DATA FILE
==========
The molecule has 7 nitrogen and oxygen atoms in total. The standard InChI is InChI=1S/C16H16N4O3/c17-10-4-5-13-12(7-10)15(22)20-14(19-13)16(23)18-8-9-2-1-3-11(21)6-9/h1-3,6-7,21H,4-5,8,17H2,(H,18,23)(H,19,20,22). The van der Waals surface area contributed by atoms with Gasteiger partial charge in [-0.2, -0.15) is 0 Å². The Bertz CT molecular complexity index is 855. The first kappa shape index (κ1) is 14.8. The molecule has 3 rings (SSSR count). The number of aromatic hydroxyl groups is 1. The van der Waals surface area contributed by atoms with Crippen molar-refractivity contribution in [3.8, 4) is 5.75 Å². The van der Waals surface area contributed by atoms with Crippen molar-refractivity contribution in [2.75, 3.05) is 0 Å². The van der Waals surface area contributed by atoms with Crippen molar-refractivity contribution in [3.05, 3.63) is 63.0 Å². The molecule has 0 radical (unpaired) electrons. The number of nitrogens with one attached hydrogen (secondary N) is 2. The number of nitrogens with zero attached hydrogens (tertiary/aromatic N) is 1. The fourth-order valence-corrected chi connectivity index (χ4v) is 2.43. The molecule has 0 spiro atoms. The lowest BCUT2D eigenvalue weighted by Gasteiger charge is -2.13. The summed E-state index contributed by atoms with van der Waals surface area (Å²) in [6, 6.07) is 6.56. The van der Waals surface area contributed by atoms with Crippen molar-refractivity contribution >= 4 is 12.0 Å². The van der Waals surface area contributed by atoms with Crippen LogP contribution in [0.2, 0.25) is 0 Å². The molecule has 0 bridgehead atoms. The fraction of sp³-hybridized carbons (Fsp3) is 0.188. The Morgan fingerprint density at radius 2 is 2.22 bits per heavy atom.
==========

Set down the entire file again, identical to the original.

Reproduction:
The molecule has 7 nitrogen and oxygen atoms in total. The standard InChI is InChI=1S/C16H16N4O3/c17-10-4-5-13-12(7-10)15(22)20-14(19-13)16(23)18-8-9-2-1-3-11(21)6-9/h1-3,6-7,21H,4-5,8,17H2,(H,18,23)(H,19,20,22). The van der Waals surface area contributed by atoms with Gasteiger partial charge in [-0.2, -0.15) is 0 Å². The Bertz CT molecular complexity index is 855. The first kappa shape index (κ1) is 14.8. The molecule has 3 rings (SSSR count). The number of aromatic hydroxyl groups is 1. The van der Waals surface area contributed by atoms with Crippen molar-refractivity contribution in [3.8, 4) is 5.75 Å². The van der Waals surface area contributed by atoms with Crippen molar-refractivity contribution in [2.75, 3.05) is 0 Å². The van der Waals surface area contributed by atoms with Crippen molar-refractivity contribution in [3.05, 3.63) is 63.0 Å². The molecule has 0 radical (unpaired) electrons. The number of nitrogens with one attached hydrogen (secondary N) is 2. The number of nitrogens with zero attached hydrogens (tertiary/aromatic N) is 1. The fourth-order valence-corrected chi connectivity index (χ4v) is 2.43. The molecule has 0 spiro atoms. The lowest BCUT2D eigenvalue weighted by Gasteiger charge is -2.13. The summed E-state index contributed by atoms with van der Waals surface area (Å²) in [6, 6.07) is 6.56. The van der Waals surface area contributed by atoms with Crippen molar-refractivity contribution >= 4 is 12.0 Å². The van der Waals surface area contributed by atoms with Crippen LogP contribution in [0.2, 0.25) is 0 Å². The molecule has 0 bridgehead atoms. The fraction of sp³-hybridized carbons (Fsp3) is 0.188. The Morgan fingerprint density at radius 2 is 2.22 bits per heavy atom.